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Home Managing Transactions in MySQL
Managing Transactions in MySQL
In this lesson of the MySQL tutorial, you will learn...
  1. To understand Transaction Control in MySQL.
  2. To understand data problems.
  3. To use savepoints, commit and rollback.

Managing Transactions

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We have so far interactively executed several SQL statements that have performed various actions in your MySQL database. The statements were run in an isolated environment one statement at a time, with no concurrency or contention for data access with other users.

In the real world, numerous applications and users attempt to access and manipulate data at the same time. MySQL supports the use of transactions to ensure safe data access by multiple users.

This lesson explains use of transactions to manage the concurrent execution of SQL statements.

  • Understanding what a transaction is and the characteristics of a transaction
  • Performing basic transactions and adding savepoints to your transactions
  • Setting the autocommit mode for your session and setting the transaction isolation levels
  • Locking and unlocking nontransactional tables

Introducing Transactions

In almost all applications that access MySQL databases, multiple users concurrently attempt to view and modify data. The simultaneous operations may result in data that is inconsistent and inaccurate. Using transactions avoid these problems by isolating each operation.

In the context of SQL and relational databases, a transaction is a set of one or more SQL statements that perform a set of related actions. The statements are grouped together and treated as a single unit whose success or failure depends on the successful execution of each statement in the transaction.

In addition to ensuring the proper execution of a set of SQL statements, a transaction locks the tables involved in the transaction so that other users cannot modify any rows that are involved in the transaction.

Working Without Transactions

For example, suppose you have an application that does not use transactions, and two users attempt to rent the same film, but there is only one in stock. When the first user initiates the rental, an INSERT statement is issued against the rental table. The application then experiences a delay before trying to issue an UPDATE statement against the inventory table to mark the film rented.

During the delay between the INSERT statement and the UPDATE statement, a second user initiates a rental for the same film copy. As a result, a second INSERT statement is issued against the rental table for that film, and a second UPDATE statement is issued against the inventory table, marking that film as rented before the first user completes the renting process.

The first user then attempts to complete the order process by issuing an UPDATE statement against the inventory table, which may behave strange depending on how the inventory table and the application is designed.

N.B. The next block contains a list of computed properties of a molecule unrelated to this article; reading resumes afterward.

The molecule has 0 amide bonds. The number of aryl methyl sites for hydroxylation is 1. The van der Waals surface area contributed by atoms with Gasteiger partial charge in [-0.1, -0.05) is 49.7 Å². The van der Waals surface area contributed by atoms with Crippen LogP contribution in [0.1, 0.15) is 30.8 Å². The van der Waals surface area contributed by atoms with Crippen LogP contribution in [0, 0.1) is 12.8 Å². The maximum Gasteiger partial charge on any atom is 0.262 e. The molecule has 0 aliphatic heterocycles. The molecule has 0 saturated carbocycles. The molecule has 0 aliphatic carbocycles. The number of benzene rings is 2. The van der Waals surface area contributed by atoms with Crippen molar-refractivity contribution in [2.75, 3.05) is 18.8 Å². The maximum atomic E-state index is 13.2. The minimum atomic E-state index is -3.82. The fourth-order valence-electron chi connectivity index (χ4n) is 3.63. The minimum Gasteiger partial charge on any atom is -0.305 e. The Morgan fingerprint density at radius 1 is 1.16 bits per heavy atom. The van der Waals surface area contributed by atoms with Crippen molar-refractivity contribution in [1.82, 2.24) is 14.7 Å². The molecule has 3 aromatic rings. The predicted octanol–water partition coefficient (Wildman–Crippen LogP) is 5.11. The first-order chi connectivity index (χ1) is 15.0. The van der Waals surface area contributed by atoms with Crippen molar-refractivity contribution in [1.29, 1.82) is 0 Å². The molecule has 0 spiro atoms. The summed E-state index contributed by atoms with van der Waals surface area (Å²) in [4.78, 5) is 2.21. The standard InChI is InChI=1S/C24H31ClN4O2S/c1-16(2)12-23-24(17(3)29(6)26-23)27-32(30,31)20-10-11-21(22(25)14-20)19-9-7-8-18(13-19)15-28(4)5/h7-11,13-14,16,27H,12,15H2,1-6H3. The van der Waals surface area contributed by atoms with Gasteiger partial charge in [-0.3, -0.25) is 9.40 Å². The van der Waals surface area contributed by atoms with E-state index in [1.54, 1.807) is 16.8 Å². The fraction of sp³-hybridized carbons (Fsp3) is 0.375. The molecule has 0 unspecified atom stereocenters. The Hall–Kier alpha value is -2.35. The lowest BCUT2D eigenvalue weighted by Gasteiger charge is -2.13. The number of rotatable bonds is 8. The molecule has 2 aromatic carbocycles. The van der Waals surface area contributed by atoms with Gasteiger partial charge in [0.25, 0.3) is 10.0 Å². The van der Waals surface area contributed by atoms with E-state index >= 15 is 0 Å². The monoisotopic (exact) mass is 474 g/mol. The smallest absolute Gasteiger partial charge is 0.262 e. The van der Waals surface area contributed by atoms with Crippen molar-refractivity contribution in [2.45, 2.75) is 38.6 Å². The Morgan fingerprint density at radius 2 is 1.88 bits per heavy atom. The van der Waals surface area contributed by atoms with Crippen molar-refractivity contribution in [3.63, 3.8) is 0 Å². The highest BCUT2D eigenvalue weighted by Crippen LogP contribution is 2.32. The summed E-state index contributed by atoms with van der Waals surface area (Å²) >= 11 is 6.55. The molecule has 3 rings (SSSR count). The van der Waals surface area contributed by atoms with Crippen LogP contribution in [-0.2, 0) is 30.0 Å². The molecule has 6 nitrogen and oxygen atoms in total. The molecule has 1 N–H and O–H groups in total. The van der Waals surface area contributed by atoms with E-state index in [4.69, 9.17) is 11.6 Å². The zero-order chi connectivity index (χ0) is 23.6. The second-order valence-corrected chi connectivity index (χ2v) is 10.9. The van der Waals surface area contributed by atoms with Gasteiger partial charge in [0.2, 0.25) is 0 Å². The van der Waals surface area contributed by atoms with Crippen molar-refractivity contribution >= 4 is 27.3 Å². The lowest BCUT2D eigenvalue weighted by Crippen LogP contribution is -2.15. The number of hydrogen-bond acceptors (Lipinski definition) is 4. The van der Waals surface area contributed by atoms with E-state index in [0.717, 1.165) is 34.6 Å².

If the application were to use transactions, the film inventory involved in the first transaction would have been locked, so the second transaction could not have been initiated until the first transaction had completed. As a result, the second user may not have seen the film as being available.

Transactional Databases

In order for an operation in a relational database to qualify as a transaction, it must pass what is referred to as the ACID (Atomic, Consistent, Isolated, and Durable) test:

  • Atomic: The statements in a transaction are treated as a single unit. Either all the designated operations are performed, or none are performed. Only when all operations are performed successfully are the results of that transaction applied to the database.
  • Consistent: Each transaction must leave the database in a consistent state at the end of the transaction. If only some of the statements are executed and other fail, the database may wind up in an inconsistent state.
  • Isolated: A transaction must be isolated from other transactions and not be affected by them. Users outside the transaction should not be affected by data that becomes temporarily inconsistent during the life of the transaction.
  • Durable: Once any changes that result from a transaction are committed to the database, those changes must be preserved permanently in the database, despite any errors encountered.

Transactions in MySQL are supported for only InnoDB and BDB table types. All other MySQL table types are nontransactional.

Performing a Basic Transaction

In a basic transaction, SQL statements are executed as a unit. If one of the statements fails, the entire transaction should be rolled back; If they succeed, any changes made by the statements are permanently saved to the database.

MySQL provides the START TRANSACTION to create a transaction, and COMMIT, ROLLBACK statements to end it. The COMMIT statement saves changes to the database, and the ROLLBACK statement will undo any changes made during the transaction and database is reverted to the pre-transaction state.